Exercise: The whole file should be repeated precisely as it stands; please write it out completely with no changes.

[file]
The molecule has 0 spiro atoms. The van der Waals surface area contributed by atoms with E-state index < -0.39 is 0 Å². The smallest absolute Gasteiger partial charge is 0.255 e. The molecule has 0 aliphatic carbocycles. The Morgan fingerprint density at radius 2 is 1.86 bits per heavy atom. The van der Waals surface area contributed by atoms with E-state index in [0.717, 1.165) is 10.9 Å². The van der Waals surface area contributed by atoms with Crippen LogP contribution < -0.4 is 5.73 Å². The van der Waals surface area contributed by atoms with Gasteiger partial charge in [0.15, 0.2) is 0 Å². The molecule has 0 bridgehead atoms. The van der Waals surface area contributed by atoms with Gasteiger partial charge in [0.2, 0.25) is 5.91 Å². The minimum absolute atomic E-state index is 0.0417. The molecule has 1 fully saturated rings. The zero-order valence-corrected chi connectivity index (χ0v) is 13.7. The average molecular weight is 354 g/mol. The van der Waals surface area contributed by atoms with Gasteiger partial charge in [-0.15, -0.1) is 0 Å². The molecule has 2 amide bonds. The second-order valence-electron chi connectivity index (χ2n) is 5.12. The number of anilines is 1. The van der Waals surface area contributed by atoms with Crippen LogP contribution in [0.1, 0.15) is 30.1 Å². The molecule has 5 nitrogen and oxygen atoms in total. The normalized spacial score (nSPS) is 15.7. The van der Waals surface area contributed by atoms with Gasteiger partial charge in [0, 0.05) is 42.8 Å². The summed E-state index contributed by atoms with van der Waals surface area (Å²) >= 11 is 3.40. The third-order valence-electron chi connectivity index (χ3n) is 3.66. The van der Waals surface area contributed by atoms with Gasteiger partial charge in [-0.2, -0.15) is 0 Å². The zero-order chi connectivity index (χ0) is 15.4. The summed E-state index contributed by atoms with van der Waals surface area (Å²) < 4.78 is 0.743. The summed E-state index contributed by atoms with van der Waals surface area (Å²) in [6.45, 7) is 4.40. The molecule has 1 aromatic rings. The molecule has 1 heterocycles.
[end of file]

The molecule has 0 spiro atoms. The van der Waals surface area contributed by atoms with E-state index < -0.39 is 0 Å². The smallest absolute Gasteiger partial charge is 0.255 e. The molecule has 0 aliphatic carbocycles. The Morgan fingerprint density at radius 2 is 1.86 bits per heavy atom. The van der Waals surface area contributed by atoms with E-state index in [0.717, 1.165) is 10.9 Å². The van der Waals surface area contributed by atoms with Crippen LogP contribution < -0.4 is 5.73 Å². The van der Waals surface area contributed by atoms with Gasteiger partial charge in [0.15, 0.2) is 0 Å². The molecule has 0 bridgehead atoms. The van der Waals surface area contributed by atoms with Gasteiger partial charge in [0.2, 0.25) is 5.91 Å². The minimum absolute atomic E-state index is 0.0417. The molecule has 1 fully saturated rings. The zero-order valence-corrected chi connectivity index (χ0v) is 13.7. The average molecular weight is 354 g/mol. The van der Waals surface area contributed by atoms with Gasteiger partial charge in [-0.15, -0.1) is 0 Å². The molecule has 2 amide bonds. The second-order valence-electron chi connectivity index (χ2n) is 5.12. The number of anilines is 1. The van der Waals surface area contributed by atoms with Crippen LogP contribution in [0.1, 0.15) is 30.1 Å². The molecule has 5 nitrogen and oxygen atoms in total. The normalized spacial score (nSPS) is 15.7. The van der Waals surface area contributed by atoms with Gasteiger partial charge in [0, 0.05) is 42.8 Å². The summed E-state index contributed by atoms with van der Waals surface area (Å²) >= 11 is 3.40. The third-order valence-electron chi connectivity index (χ3n) is 3.66. The van der Waals surface area contributed by atoms with Gasteiger partial charge in [-0.2, -0.15) is 0 Å². The zero-order chi connectivity index (χ0) is 15.4. The summed E-state index contributed by atoms with van der Waals surface area (Å²) < 4.78 is 0.743. The summed E-state index contributed by atoms with van der Waals surface area (Å²) in [6.45, 7) is 4.40. The molecule has 1 aromatic rings. The molecule has 1 heterocycles.